I was casting a series of pen blanks that emerged from the end of the process nothing like I had intended.  A mistake. An exploration gone awry. I turned the seemingly undesirable blank anyway and posted a picture on Instagram.  That's where a funny thing happened.  Funny things happen when funny things start to happen.  Someone at the world's premier publication for pen lovers, Pen World magazine, noticed the picture of my so-called mistake.  

In a glorious exchange with the writer at Pen World, our discussion meandered through philosophical hallways and landed in the room marked "Wabi-sabi."  I just looked up wabi-sabi on wikipedia and here's a great description:  In traditional Japanese aestheticsWabi-sabi () is a world view centered on the acceptance of transience and imperfection.[2] The aesthetic is sometimes described as one of beauty that is "imperfect, impermanent, and incomplete"

Wabi-sabi.  I love it.  

“The glorious essential Japanese aesthetic of wabi-sabi, whereby one celebrates asymmetry, imperfection, and transience, is on its finest display in this dazzling creation, this great fusion of sea and earth, whose creation exemplifies the very nature of life and art. Bravo @chesapeakepenco (as always)!
— @penworldmagazine


Last Friday night, Chesapeake Pen Co., was extraordinarily blessed to be profiled with two other artists on the television show "Handcrafted America."  The response has simply been-


We at Chesapeake Pen are so blessed to have been a part of the show and the exposure the show has given us is nothing short of remarkable.  What I thought was a robust inventory and well-designed online store was tested as only real-life can test you.  I ran out of many popular items and even some that were so particular that I didn't know if they would ever sell were snapped up quicker than I could update my inventory.  My storefront on the web showed some weaknesses and unfortunately a few buyers slipped away.  But overall, the experience was extraordinary.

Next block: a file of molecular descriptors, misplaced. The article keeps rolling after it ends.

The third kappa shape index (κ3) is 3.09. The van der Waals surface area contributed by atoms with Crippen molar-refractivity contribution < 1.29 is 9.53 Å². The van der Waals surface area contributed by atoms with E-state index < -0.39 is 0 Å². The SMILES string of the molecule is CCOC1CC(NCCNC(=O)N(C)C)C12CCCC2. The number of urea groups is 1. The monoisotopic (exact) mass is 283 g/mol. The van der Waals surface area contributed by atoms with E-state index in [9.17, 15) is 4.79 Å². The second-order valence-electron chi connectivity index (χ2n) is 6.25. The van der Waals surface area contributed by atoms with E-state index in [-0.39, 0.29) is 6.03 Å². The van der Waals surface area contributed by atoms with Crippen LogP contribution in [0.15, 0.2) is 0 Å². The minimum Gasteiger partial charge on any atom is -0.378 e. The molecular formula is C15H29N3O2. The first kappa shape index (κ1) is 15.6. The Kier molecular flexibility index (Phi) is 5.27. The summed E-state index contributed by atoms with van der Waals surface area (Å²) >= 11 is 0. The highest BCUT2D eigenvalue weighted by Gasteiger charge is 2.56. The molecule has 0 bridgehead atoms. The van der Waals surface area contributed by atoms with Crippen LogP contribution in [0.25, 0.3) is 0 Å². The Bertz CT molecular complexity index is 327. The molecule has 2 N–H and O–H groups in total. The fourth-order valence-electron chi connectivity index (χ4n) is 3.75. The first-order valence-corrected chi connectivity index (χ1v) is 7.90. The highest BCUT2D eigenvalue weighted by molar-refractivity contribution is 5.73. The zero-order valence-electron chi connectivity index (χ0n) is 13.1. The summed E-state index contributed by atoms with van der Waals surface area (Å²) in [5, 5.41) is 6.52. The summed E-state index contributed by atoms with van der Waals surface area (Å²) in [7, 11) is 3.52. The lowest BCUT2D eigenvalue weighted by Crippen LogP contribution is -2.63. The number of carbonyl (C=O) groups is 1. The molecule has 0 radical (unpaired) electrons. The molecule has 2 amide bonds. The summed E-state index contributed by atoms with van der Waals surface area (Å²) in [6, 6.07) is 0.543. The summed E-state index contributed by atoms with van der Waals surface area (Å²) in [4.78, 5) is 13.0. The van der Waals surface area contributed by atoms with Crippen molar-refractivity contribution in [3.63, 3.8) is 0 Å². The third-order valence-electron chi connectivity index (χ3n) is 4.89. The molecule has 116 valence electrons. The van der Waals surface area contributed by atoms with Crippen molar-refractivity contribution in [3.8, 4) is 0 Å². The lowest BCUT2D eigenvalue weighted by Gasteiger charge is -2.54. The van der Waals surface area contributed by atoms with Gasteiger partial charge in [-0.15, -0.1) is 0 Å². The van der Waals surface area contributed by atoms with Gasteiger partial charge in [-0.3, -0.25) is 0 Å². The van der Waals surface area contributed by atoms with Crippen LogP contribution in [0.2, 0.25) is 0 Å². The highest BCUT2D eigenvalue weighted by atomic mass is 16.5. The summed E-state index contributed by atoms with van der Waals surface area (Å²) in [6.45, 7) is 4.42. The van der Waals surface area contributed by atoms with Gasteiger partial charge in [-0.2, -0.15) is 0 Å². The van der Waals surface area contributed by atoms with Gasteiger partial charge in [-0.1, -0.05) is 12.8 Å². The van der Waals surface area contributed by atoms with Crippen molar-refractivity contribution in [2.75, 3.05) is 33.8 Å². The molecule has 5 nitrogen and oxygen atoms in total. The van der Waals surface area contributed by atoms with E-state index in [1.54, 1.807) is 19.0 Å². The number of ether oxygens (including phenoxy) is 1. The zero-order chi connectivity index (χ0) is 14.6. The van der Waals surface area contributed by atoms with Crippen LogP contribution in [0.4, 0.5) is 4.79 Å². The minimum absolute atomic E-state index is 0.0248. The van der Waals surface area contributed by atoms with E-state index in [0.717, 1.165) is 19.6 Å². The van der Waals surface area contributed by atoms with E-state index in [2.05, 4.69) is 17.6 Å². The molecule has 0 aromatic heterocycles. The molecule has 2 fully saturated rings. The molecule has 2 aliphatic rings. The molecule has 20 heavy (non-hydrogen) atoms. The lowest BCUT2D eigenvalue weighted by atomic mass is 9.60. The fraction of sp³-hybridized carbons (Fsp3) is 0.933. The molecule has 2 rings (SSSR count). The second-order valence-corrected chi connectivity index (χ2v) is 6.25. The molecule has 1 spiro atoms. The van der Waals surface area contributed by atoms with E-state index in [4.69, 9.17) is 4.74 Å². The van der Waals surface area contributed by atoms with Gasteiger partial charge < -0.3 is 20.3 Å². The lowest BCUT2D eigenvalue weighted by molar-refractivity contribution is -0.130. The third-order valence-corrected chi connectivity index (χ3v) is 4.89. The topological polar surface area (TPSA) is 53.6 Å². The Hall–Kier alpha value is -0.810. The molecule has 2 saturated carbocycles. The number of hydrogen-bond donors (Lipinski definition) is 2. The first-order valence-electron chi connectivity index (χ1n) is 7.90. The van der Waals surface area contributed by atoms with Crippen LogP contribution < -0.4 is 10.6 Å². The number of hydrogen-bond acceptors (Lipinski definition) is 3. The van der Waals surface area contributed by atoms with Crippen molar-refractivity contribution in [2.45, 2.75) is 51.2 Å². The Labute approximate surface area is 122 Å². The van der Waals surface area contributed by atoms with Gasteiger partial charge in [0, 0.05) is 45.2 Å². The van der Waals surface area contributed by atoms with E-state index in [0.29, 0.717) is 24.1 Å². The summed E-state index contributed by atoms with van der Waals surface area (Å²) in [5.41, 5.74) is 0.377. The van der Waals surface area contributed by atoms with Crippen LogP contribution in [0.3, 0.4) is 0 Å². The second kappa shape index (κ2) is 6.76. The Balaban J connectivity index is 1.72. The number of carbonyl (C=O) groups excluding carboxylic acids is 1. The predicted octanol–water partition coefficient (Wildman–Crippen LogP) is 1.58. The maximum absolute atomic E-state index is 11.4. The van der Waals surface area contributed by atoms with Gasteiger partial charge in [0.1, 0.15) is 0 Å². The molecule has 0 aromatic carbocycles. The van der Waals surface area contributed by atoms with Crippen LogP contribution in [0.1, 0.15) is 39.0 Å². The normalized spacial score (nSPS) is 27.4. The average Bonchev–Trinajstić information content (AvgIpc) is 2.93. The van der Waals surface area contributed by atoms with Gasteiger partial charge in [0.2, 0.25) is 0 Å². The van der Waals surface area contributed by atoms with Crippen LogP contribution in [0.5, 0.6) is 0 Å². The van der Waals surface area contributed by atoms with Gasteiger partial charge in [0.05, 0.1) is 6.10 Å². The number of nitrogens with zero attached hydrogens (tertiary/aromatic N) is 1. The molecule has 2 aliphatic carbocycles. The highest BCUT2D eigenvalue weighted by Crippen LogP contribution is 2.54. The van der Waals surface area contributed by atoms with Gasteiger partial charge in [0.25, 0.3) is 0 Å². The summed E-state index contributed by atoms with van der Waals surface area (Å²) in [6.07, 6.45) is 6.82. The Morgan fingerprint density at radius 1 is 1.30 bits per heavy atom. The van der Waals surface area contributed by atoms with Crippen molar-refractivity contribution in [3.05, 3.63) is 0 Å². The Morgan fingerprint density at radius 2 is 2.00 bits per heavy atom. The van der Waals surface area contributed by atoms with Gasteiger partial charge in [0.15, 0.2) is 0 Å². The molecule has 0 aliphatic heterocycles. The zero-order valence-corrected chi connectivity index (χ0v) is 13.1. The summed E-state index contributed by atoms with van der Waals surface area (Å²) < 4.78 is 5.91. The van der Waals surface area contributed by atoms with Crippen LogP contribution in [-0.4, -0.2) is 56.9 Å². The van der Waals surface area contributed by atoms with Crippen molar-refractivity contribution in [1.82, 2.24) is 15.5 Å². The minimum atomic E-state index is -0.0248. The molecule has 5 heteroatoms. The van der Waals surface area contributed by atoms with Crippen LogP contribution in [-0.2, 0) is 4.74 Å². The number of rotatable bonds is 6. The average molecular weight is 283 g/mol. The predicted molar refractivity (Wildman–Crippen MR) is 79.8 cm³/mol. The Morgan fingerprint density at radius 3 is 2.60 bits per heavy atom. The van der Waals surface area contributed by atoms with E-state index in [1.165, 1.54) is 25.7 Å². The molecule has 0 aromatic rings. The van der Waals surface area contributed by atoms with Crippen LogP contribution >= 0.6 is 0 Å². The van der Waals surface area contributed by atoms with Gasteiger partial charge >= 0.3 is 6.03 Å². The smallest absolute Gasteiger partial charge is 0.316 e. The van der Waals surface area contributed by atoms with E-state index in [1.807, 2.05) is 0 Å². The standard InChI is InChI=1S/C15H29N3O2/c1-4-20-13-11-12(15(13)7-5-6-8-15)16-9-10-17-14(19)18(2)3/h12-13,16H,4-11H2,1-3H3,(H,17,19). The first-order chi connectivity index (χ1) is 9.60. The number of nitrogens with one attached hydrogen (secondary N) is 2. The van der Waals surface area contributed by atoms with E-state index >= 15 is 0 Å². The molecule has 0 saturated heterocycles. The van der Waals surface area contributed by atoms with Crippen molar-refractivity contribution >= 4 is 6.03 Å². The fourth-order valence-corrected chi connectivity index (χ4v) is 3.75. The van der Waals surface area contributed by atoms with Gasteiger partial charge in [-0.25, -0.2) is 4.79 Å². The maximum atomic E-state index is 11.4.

Thank you to INSP and Handcrafted America and thank you to the wonderful people who took a chance on one of my pens. Your response and kindness has simply been -



Words that sound happy are wonderful things.  That's probably why I like the word serendipity - it sounds happy.  It also has a wonderful definition.  Mr. Google just said that serendipity means the occurrence and development of events by chance in a happy or beneficial way. It even has happy in the definition! 

Through what I can only call serendipity, Chesapeake Pen Company makes its television debut tonight on the wonderful television show "Handcrafted America" hosted by the lovely Jill Wagner.  To see the level or artistry and craftsmanship this program showcases each week, it's more than a little humbling to find myself among them.  It was an incredible experience from start to end and the people associated with the show and the INSP television network were all marvelous and patient professionals.

Thank you Jill, and the entire Handcrafted America production team for my moment of serendipity.  I know I got more than I deserved!

Unintended consequences